Letter to the Editor. Infantile hydrocephalus treated by choroid plexus coagulation

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TO THE EDITOR: We read with keen interest the article by Okano and Ogiwara2 (Okano A, Ogiwara H: Long-term follow-up for patients with infantile hydrocephalus treated by choroid plexus coagulation. J Neurosurg Pediatr 22:638–645, December 2018). We commend the authors for analyzing this clinically relevant issue. They concluded that choroid plexus coagulation (CPC) with or without endoscopic third ventriculostomy (ETV) can be a safe and effective treatment in children with infantile hydrocephalus and that long-term control of hydrocephalus and normal intellectual development can be achieved. However, there are a few important points that we would like to bring to the attention of the readers of this journal.

The authors observed that the mean ETV success score (ETVSS)1 of the patients who had undergone CPC alone was 46 ± 12.9 and that of the patients who had undergone combined CPC and ETV was 51.1 ± 7.0. There was no statistically significant difference between the ETVSSs of those who had undergone CPC only and those who had undergone CPC plus ETV (p = 0.71). Of the 5 children treated with CPC alone, only 1 (20%) required a shunt. Of the 9 children treated with CPC and ETV, 5 (55.55%) required a shunt (p = 0.12). Of the 5 children treated with CPC alone, only 1 (20%) required a second surgery. Of the children treated with CPC and ETV, since 1 patient underwent repeat ETV, a total of 6 (66.67%) of the 9 children required a second surgery (p = 0.09). Although they did not reach statistical significance as defined by the authors (p < 0.05), these observed differences tend to convey the message that despite similar preoperative characteristics, CPC alone may have a better outcome than CPC with ETV. We believe that these observations are attributable to significant heterogeneity among these two groups. A comparison of preoperative status on the basis of ETVSS alone should not be done. The authors should compare the demographics of the two groups, which could clarify the skew toward the CPC-alone group. It is relevant to read the authors’ comments on this pertinent issue.

The authors divided the patients who underwent CPC with or without ETV into shunt-dependent and shunt-independent groups. Six of 14 patients underwent ventriculoperitoneal (VP) shunt placement. Eight patients remained shunt independent, although 1 patient required repeat ETV. The authors included only 7 patients in the shunt-independent category in their description in Table 1 and Fig. 5. We believe that since the authors have categories of patients as shunt dependent or not, all 8 should be included in the shunt-independent category and reanalyzed accordingly.

Disclosures

The authors report no conflict of interest.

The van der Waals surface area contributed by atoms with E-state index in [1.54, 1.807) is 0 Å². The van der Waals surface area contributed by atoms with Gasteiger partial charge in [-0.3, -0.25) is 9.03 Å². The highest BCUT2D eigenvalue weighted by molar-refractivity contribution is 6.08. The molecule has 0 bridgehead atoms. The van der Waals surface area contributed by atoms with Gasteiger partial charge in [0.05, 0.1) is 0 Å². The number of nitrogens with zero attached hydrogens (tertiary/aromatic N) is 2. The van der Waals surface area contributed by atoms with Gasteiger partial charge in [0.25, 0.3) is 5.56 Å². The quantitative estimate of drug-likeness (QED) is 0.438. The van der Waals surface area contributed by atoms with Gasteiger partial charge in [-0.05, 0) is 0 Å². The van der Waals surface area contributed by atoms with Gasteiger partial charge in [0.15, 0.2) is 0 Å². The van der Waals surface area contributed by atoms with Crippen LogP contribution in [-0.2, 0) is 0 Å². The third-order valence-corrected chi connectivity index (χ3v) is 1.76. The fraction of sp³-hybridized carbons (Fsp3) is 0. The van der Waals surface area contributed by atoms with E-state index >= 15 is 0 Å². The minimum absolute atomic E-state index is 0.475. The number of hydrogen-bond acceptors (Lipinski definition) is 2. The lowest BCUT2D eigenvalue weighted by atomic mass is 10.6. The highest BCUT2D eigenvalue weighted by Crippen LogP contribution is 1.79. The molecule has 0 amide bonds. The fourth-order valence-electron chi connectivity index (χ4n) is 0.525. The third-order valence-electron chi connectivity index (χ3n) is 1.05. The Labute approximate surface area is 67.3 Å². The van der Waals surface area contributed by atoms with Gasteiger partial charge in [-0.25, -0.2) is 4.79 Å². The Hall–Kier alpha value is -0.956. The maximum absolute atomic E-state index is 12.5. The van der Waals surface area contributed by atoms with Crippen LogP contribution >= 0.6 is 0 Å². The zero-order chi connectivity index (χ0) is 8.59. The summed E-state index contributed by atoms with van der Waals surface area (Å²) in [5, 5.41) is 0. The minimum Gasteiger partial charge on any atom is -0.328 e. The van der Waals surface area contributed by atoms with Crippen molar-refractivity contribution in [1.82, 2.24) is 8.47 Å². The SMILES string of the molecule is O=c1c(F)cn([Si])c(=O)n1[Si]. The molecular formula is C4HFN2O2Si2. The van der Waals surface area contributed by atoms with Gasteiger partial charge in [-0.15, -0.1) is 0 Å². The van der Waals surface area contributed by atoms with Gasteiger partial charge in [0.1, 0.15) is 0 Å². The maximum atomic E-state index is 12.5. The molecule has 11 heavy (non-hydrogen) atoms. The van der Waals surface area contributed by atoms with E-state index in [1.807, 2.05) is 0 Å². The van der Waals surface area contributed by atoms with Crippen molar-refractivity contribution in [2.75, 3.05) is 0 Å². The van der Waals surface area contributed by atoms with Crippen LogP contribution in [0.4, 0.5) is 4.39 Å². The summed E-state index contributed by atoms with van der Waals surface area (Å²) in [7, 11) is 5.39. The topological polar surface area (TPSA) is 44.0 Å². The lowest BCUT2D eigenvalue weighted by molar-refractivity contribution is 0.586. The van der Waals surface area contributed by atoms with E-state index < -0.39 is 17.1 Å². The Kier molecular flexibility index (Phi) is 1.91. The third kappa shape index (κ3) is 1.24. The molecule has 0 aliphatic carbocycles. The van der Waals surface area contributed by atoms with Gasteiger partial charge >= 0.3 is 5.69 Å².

References

  • 1

    Kulkarni AVDrake JMKestle JRMallucci CLSgouros SConstantini S: Predicting who will benefit from endoscopic third ventriculostomy compared with shunt insertion in childhood hydrocephalus using the ETV Success Score. J Neurosurg Pediatr 6:3103152010

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  • 2

    Okano AOgiwara H: Long-term follow-up for patients with infantile hydrocephalus treated by choroid plexus coagulation. J Neurosurg Pediatr 22:6386452018

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Response

We appreciate very much the interest in our work. As Drs. Sardana and Kedia pointed out, our findings may give readers the impression that CPC alone may have a better outcome than CPC with ETV. At this point, we do not think this is true, and the number of patients in our study was too small and their backgrounds too heterogeneous to draw any conclusions. However, we would like to emphasize that CPC with or without ETV can achieve long-term control of hydrocephalus and normal intellectual development in successful cases. In the future, a prospective randomized clinical trial in a large number of patients with homogeneous backgrounds will be required to determine which patients will benefit from CPC alone and which will benefit from CPC with ETV.

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Article Information

Contributor Notes

Correspondence Hardik Sardana: hardiksardana@yahoo.co.in.INCLUDE WHEN CITING Published online June 21, 2019; DOI: 10.3171/2019.3.PEDS19130.Disclosures The authors report no conflict of interest.

© AANS, except where prohibited by US copyright law.

Headings
References
  • 1

    Kulkarni AVDrake JMKestle JRMallucci CLSgouros SConstantini S: Predicting who will benefit from endoscopic third ventriculostomy compared with shunt insertion in childhood hydrocephalus using the ETV Success Score. J Neurosurg Pediatr 6:3103152010

    • Crossref
    • PubMed
    • Search Google Scholar
    • Export Citation
  • 2

    Okano AOgiwara H: Long-term follow-up for patients with infantile hydrocephalus treated by choroid plexus coagulation. J Neurosurg Pediatr 22:6386452018

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